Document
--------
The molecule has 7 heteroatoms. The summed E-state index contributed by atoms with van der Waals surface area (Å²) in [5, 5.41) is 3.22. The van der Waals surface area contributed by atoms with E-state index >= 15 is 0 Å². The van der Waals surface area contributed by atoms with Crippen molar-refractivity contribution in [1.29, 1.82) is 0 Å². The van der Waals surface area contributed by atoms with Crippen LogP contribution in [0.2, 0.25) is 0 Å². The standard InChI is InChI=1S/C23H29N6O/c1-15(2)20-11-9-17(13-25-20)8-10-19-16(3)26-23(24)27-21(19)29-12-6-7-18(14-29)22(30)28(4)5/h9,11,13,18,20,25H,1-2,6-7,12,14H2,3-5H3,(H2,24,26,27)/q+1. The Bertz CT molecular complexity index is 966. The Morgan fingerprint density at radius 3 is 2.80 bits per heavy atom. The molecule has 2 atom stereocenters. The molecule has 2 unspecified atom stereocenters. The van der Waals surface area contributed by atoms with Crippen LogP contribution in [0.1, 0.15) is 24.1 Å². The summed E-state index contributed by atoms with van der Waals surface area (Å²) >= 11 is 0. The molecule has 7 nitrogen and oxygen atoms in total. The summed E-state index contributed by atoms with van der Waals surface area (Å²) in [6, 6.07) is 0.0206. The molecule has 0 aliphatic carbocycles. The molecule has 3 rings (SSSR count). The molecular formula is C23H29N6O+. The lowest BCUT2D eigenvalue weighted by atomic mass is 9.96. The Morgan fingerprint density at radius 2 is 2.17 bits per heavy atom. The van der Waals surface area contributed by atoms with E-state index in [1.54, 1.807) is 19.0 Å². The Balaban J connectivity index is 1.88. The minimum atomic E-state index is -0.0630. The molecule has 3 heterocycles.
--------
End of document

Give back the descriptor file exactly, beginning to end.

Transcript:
The molecule has 7 heteroatoms. The summed E-state index contributed by atoms with van der Waals surface area (Å²) in [5, 5.41) is 3.22. The van der Waals surface area contributed by atoms with E-state index >= 15 is 0 Å². The van der Waals surface area contributed by atoms with Crippen molar-refractivity contribution in [1.29, 1.82) is 0 Å². The van der Waals surface area contributed by atoms with Crippen LogP contribution in [0.2, 0.25) is 0 Å². The standard InChI is InChI=1S/C23H29N6O/c1-15(2)20-11-9-17(13-25-20)8-10-19-16(3)26-23(24)27-21(19)29-12-6-7-18(14-29)22(30)28(4)5/h9,11,13,18,20,25H,1-2,6-7,12,14H2,3-5H3,(H2,24,26,27)/q+1. The Bertz CT molecular complexity index is 966. The Morgan fingerprint density at radius 3 is 2.80 bits per heavy atom. The molecule has 2 atom stereocenters. The molecule has 2 unspecified atom stereocenters. The van der Waals surface area contributed by atoms with Crippen LogP contribution in [0.1, 0.15) is 24.1 Å². The summed E-state index contributed by atoms with van der Waals surface area (Å²) >= 11 is 0. The molecule has 7 nitrogen and oxygen atoms in total. The summed E-state index contributed by atoms with van der Waals surface area (Å²) in [6, 6.07) is 0.0206. The molecule has 0 aliphatic carbocycles. The molecule has 3 rings (SSSR count). The molecular formula is C23H29N6O+. The lowest BCUT2D eigenvalue weighted by atomic mass is 9.96. The Morgan fingerprint density at radius 2 is 2.17 bits per heavy atom. The van der Waals surface area contributed by atoms with E-state index in [1.54, 1.807) is 19.0 Å². The Balaban J connectivity index is 1.88. The minimum atomic E-state index is -0.0630. The molecule has 3 heterocycles.